Even an Italian-American named Capo needs some help before embarking on a first Italy trip. You’ll want to read these travel tips for first time visitors before heading out to see the European wonders of Venice, Rome, Florence, Tuscany, Pompeii, Milan, Sardinia, Lake Como, Cinque Terre and the Amalfi Coast.
Read This Before Your First Italy Trip
With a last name like Capo, you would think I would have traveled to Italy, my father’s homeland, many times in my life. “Ma no!” This was my first trip to the Mediterranean. I didn’t want to just visit Naples. My good friend, Lisa Wernick, ad I planned a 17-day Italy tour. In all, we covered nine cities.
Italy was amazing and the food fantastic. Along the way, we picked up plenty of useful travel tips that can make your first Italy trip that much more enjoyable.
1) Make Copies!
Whenever you travel internationally, always make copies of everything you have in your wallet, especially a colored copy of your passport – if you lose it, it’s that much easier if you have your number and a copy on you. All hotels ask you to show your passports as you check in, and in some cases they insist on holding onto your passport till you check out.
2) Get Global Entry
If you plan on doing a lot of international travel and you are a U.S. citizen, apply for Global Entry. It makes life so much easier when you return from Europe or any other foreign country. Once you get pre-approval you will be asked to go in for an interview. I did mine at JFK airport. They will ask you further questions, photograph and fingerprint you. The cost is $100 for five years. And it’s well worth it if you travel internationally more than a few times because when you come back into the United States you do NOT have to wait on the customs line. You simply head to the Global Entry kiosk, answer the security questions, let the machine take your photo and your fingerprints. The computer does its magic and if your face recognition and fingerprints match what they have on file, you are through customs in about 5 minutes.
3) Hotels Are Different
A few things to know about hotels in Italy:
- Like many hotels in Europe, the rooms, beds and baths are smaller.
- Nowhere in Italy was I able to find a washcloth. The hotels just don’t have them. So if you like to scrub yourself in the shower or bath, bring your own washcloth (BYOWC).
- Most hotels insist you leave your room key with them and not take it out on your excursions. So remember to lock your stuff up in the room safe.
- The voltage is different so you have to bring a converter, but unless your hairdryer or iron curler is pretty up to date it will burn out fast. (Mine did!) Luckily they had hairdryers in most of the rooms.
4) Bathrooms Aren’t Free
As you are perusing the fascinating cobblestone streets of Italy it is inevitable that you will have to stop to go to the bathroom. Well you’d better bring some spare Euros. The public bathrooms charge 1.50E per visit. Also be prepared that most toilets do not have toilet seats and many of them are only about 8 to12 inches off the ground, so start practicing your squats now.
Read More: Risking Arrest to Pee in Italy
5) Cover Thyself
St. Peter Basilica at the Vatican isn’t the only gorgeous church in Italy. The country is filled with them! They weren’t all painted by Michelangelo, but they’re still beautiful. You can practically get blessed at any corner. But here’s the catch: To pay your respects you have to be properly dressed. That means your shoulders and your knees must be covered. They take this seriously – you will not be allowed in the church if either of these parts of you are exposed. You don’t want to be waiting on line to see the Sistine Chapel only to find out your attire prevents you from getting in. Besides, the last thing you want to do is get some saint angry at you when you come to pay your respects.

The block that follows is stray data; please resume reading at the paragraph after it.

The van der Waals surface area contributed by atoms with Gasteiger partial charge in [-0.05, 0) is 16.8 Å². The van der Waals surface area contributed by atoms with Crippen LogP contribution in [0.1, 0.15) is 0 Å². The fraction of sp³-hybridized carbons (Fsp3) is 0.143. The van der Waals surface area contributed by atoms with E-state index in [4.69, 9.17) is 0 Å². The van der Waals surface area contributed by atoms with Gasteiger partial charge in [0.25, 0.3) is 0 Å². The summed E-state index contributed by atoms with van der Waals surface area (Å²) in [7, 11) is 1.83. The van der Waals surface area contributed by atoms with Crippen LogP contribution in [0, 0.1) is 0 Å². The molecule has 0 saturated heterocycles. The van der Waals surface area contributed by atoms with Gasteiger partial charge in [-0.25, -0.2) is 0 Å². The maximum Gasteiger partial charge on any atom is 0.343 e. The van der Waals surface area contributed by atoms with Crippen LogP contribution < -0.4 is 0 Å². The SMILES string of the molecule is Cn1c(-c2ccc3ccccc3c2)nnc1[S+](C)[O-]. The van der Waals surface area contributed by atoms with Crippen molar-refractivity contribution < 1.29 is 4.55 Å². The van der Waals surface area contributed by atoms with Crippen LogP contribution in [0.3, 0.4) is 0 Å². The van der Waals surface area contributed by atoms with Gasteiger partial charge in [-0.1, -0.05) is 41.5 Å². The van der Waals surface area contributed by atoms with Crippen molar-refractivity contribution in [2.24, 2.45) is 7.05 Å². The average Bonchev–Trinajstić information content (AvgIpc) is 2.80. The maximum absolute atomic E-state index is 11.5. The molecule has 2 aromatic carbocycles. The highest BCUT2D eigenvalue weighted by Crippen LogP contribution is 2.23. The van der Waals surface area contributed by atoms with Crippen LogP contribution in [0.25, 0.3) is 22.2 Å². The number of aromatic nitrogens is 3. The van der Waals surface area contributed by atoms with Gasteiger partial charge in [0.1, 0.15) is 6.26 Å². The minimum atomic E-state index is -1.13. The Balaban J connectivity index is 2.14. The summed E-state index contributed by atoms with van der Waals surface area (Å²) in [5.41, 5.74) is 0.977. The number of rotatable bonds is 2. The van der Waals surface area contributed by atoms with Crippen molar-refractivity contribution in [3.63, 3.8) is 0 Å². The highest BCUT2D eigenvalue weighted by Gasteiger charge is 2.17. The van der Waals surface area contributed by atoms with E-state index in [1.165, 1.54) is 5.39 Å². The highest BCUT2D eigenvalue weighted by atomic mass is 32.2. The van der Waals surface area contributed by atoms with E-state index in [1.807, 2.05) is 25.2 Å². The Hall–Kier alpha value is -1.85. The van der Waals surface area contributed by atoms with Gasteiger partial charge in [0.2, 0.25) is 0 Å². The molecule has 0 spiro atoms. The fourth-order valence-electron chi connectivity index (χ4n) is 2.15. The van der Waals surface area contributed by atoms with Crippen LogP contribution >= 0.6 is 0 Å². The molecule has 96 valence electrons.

Some churches will sell you paper “dresses” you can wear over your clothes. But it’s much easier to just plan ahead and dress accordingly. Where capri pants, not shorts. And bring a scarf or shawl to wrap over your shoulders while you’re inside the church.
6) Water Is Free (and Yummy)
It’s simple: You will walk a lot in Italy. And if you walk a lot, you will get thirsty. You can buy bottled water, carry a camelback like I did, or you can drink from the fountains you’ll find in the public squares from Sicily to Siena. Yes, the fountain water is drinkable. And it’s cool, refreshing and free.
You can use the public fountains to refill your water bottle, or drink from them like a regular water fountain. Just hold the end of the downward pointing faucet and the water backs up to a little top sprocket. The water coming out of that will shoot up and you can just drink it like a regular water fountain. Now mind you, I’m not talking about the big fountains with the statues in the middle. I’m talking about the cement fountains that you will find on the sidewalks of Italy. Also in the restaurants, always specify whether you want natural water or water with gas (sparkling water).
7) Don’t Get Ripped Off by Fake Taxis
Just like any city, you can get ripped off it you do not know the difference between a gypsy cab and a legit one. The legit ones have meters and are white. Their fee will start at different rates depending on how far they came to get you. The gypsy drivers will have taxi licenses and even act insulted if you question if they are cab drivers… BUT they will charge you whatever rate they can swindle you out of. (How do I know this? Well Lisa and I, the so called Savvy New Yorkers paid 20 E for a 10E ride!!!) We were so embarrassed at how we let our guard down, that when another taxi driver (this time with a meter) wanted to charge us 1E extra per suitcase we thought we were being ripped off again and argued with him, only to find out, that is standard procedure.
8) Tipping Isn’t Expected
It is not common to tip in Italy. But being an American I am used to tipping. Word of caution, check before you go into a place. Some places will list on the menu that they charge a cover charge (usually a few euroes per person). This is just a fee, not for music or anything else, just for sitting down and eating. The tipping norm there is to just round up the bill. So if it’s 2.80Euro, you leave 3 Euro. By the way, they charge you for bread that you bring to the table without asking. However it’s delicious, like all the other food we ate in Italy, so we didn’t mind.
9) Know the Rules of the Tourist Attractions
Whether you want to visit the Colosseum, the Roman Forum, the Vatican museums, the Uffizi or any other famous Italian attraction, make sure you know the deal.
We took a bus for a day trip to Mt. Vesuvius. Turns out that fee was just to get to the parking lot of the mountain. We had to pay another fee to climb the mountain. (They do offer a free walking stick to help you along the way. Take it!)
In Capri, it was the same type of deal. You pay one fee to take a ferry boat to get to the Island. Then for another fee, a second smaller boat that takes you to the Grotto. Then a third smaller boat (more like a canoe) takes you INSIDE the grotto. (The boats kept getting smaller and smaller, and one point I thought they were going to send a dingy! ) It was totally worth it, but you must have exact change for the canoe, because they don’t have change.